DSM: Various thoughts on academics....

From: BBWIA13@aol.com
Date: Tue Feb 05 2002 - 15:36:46 EST

To all list members,
       Recently, there has been limited discussion about the idea of
academics in relation to Sudbury Valley.
       Certainly, Sudbury Valley has over the years been susceptible to many
generalizations about academics. The common comments of opponents to the
school are "Well, that might work for some kids, who are good students, but
not for me as a child!"
       The inherent problem with this all to common observation is that fact
that, as a precursor, the philosophy of the school negates the limited
admission of only "good students."
       This is of course because the philosophy doesn't judge. Indeed, how
can one consider academics an issue when attending a school that believes no
one should be forced to do them!
       I have always said that my vision for a perfect Sudbury Valley is a
place where two students, side by side, can pass each other in a hallway. One
might be busy performing various scientific experiments in a laboratory. The
other might be working on music in the Music Room. And that, and I really
mean it, there would be no judgment between them, only total respect for each
others choices in life. No special treatment (no matter how subtle; indeed,
that is the most prevalent kind), and no sideways looks.
       Another myth is that, to obtain optimum academic skills, one must
attend a school equipped with the latest technology in learning. Firstly,
what the hell does that mean? Is it not, contrary to the opinions of the
infamous "educational experts," a concept that is 100% up for interpretation?

       This campaign is, in a comical way, extremely analogous to the diet
market. In both instances, there is a movement pushing away from the method
of good old fashioned elbow grease. And in both instances, there is a
movement supporting easier ways to achieve the same goals. There is no end
result (in my opinion) that is better then the alternative.
       Sudbury Valley, for instance, is a massive library equipped with tons
of books. There are many Staff on the faculty who have college/university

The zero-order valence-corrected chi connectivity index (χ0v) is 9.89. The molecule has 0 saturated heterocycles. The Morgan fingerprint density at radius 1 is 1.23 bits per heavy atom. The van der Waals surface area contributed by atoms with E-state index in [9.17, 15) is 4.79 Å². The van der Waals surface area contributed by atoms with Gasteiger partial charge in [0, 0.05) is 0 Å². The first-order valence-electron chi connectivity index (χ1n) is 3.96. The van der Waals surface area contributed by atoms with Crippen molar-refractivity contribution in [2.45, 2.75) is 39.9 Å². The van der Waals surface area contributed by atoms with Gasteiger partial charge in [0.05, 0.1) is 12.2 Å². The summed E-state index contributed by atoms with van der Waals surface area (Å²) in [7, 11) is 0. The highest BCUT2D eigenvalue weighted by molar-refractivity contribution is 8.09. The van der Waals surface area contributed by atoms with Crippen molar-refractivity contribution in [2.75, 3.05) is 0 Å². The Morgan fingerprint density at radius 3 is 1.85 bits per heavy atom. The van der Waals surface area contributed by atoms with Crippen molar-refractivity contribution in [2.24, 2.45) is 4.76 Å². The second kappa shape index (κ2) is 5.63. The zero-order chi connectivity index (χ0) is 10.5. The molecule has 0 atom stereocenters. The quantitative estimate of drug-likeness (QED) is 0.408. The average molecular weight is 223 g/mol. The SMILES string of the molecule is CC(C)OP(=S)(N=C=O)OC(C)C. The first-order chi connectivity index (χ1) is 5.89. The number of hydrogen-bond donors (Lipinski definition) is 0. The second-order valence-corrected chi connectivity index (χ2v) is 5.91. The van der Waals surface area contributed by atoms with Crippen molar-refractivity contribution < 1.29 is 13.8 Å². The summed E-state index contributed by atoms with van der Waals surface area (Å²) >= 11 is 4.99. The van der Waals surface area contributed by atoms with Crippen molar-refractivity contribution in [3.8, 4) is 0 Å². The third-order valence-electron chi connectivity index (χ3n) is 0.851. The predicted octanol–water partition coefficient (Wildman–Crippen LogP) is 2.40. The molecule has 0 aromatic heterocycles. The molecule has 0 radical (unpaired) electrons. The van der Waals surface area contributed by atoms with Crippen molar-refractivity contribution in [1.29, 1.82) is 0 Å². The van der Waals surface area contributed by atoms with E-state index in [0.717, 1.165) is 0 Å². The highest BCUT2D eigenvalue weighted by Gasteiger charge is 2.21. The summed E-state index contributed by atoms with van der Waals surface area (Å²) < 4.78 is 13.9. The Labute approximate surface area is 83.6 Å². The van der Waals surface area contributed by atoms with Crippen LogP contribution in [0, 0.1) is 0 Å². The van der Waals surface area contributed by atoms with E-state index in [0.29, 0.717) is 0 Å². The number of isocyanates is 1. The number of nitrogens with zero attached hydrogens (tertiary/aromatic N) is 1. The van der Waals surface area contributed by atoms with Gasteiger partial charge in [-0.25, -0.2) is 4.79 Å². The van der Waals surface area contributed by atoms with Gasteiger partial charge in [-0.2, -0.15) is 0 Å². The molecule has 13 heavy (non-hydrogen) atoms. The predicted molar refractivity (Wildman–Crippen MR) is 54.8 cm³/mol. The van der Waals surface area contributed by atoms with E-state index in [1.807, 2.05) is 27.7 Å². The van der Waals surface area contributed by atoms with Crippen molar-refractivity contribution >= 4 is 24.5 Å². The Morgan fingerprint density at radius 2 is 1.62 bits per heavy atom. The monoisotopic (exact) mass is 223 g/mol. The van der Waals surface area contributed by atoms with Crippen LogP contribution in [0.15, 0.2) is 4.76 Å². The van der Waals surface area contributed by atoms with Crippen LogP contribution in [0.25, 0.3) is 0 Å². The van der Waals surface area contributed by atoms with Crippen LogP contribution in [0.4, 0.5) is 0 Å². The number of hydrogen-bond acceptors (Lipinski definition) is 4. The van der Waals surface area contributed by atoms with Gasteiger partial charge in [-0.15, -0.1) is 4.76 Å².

degrees of varying specialties and levels. They are more then qualified to
tackle any academic subject, should the need so arise.
       And finally, the issue of the school's available facilities is a
tricky one. I remember being a youngster, and I remember how easy it was to
say "Why isn't there an indoor gym" and many other things.
       You see, it is a very tricky situation. This is something that is
crucial to understand, as it is key in differentiating this school from the
Public School system. Essentially, as a Public School Educator, you are
playing the devils advocate. Sure, you provide services and facilities which
the students do not have to worry about obtaining. But at what cost? The
freedom of community, and of self governance, that's what cost!
       Though it may be difficult as a youngster to oversee through & through
the legislative process that a motion to obtain funds for varying purposes
requires, in the long run, the benefit outweighs the cost.
       Specifically, I would rather attend a school where I am free, despite
the sometimes difficult nature of that freedom, then a school which coerces
you into apathetic relaxation, and then sucks all of your rights and your
ability of self governance right out of you.
       In summation, the issue of facilities/equipment at Sudbury Valley is
such that many people complain about the school's lack of equipment. There
are two arguments that run counter to this.
       The first is that it is common to exaggerate, in traditional
education, the needs of various academic subjects. but that is an abstract
argument. The immediate argument, and the one responsible for the
philosophical application to reality, is the fact that the democratic
government of the school prohibits anyone from purchasing, with school funds,
anything without the approval of the School Meeting, or a
Committee/corporation, ( or a clerkship's budget).
       There is no magic man, and believe me, in the long run, it is much
better that way. We are, as students, receiving an education that mirrors are
democratic country more firmly then any other available.

-Travis W.


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